LANSING, Mich. (WLNS) – January 14 is the midpoint of meteorological winter, and so far, the seasonal temperatures have been above average across most of the United States.

Over the last 50 years, winter temperatures have warmed by as much as 4.4 degrees in Lansing and nearly 4.7 degrees in Grand Rapids.

As a result, there are fewer days with temperatures below freezing, which has led to a lack of ice over the Great Lakes.

Since data collection began back in 1973, we have been aware that temperatures overall have been on the increase.

Specifically in the winter, which is considered the fastest-warming season for most of the United States.

The lakes not only tend to freeze later and thaw out sooner, but the ice that the lakes do generate is thinner as well.

Ice coverage can vary from year-to-year, but climate data shows that the warmer temperatures have caused ice coverage over the Great Lakes to decrease.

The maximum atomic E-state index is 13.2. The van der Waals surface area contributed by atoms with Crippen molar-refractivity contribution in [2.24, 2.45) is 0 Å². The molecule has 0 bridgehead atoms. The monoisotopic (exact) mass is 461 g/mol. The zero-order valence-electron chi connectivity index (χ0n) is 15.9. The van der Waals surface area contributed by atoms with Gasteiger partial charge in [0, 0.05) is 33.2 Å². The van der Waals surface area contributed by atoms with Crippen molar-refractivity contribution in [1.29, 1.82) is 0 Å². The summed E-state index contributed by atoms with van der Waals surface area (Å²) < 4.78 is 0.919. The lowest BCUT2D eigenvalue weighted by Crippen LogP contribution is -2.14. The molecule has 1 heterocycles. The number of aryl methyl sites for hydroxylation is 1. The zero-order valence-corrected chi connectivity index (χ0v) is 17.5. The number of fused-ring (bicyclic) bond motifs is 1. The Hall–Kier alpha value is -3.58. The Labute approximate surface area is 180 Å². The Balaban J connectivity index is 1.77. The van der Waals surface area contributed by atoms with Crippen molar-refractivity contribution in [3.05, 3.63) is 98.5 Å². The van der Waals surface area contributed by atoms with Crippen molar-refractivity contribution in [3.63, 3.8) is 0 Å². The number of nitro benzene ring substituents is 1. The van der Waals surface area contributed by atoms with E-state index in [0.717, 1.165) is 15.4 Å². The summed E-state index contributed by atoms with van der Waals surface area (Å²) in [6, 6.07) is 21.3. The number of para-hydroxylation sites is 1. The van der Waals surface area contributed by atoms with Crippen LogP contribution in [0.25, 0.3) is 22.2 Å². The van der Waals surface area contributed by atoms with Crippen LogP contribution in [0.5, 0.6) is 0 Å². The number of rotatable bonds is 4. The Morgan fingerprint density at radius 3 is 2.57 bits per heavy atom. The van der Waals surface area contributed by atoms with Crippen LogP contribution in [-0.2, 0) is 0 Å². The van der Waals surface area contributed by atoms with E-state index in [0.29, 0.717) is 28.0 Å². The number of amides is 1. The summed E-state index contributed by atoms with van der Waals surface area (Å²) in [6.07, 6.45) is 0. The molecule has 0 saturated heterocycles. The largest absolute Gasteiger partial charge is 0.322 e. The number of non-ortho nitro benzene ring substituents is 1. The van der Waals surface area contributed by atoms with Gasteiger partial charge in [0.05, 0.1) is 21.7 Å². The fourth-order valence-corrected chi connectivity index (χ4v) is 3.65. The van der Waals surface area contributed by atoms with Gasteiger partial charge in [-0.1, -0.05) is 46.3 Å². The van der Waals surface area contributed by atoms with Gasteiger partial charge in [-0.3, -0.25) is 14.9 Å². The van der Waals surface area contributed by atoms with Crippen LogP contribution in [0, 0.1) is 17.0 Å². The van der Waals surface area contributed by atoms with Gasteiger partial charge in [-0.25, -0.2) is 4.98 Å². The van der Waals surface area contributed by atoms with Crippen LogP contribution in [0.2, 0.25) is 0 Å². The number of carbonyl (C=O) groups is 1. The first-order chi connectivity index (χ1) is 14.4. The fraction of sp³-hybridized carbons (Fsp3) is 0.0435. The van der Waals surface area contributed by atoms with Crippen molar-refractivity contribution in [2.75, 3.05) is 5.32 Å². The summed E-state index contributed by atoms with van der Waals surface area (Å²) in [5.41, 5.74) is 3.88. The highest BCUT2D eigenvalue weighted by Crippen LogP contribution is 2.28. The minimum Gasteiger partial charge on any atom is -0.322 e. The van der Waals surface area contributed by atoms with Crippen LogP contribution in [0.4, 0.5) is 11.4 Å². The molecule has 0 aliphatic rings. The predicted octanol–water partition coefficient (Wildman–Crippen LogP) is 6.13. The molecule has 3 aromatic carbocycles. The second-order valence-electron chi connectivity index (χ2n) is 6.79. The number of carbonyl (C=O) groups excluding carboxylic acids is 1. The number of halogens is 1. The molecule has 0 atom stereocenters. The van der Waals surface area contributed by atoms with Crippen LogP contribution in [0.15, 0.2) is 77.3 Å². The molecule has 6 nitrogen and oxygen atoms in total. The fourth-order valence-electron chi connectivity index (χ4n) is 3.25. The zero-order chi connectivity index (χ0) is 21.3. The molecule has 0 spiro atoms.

In fact, maximum ice coverage for all five lakes has decreased by as much as 22% in the past 50 years.

Normally, the new year starts off with an ice coverage percentage in the double digits.

For 2023, it’s well below average.

As of January 8th, the total ice coverage for Great Lakes sites are at 3.1%, with the most ice seen over Lake Erie. For comparison, back in 2018, the total ice coverage for the same date was 29.5%.

The lack of ice over the lakes can have many impacts.

In terms of weather, it means that we could see an increased chance for lake-effect snow for the rest of the winter season.

Normally, the lake effect will shut off when the lakes freeze over. But with no ice, or very little ice cover over the lakes, there is more moisture available to fuel any lake-effect systems.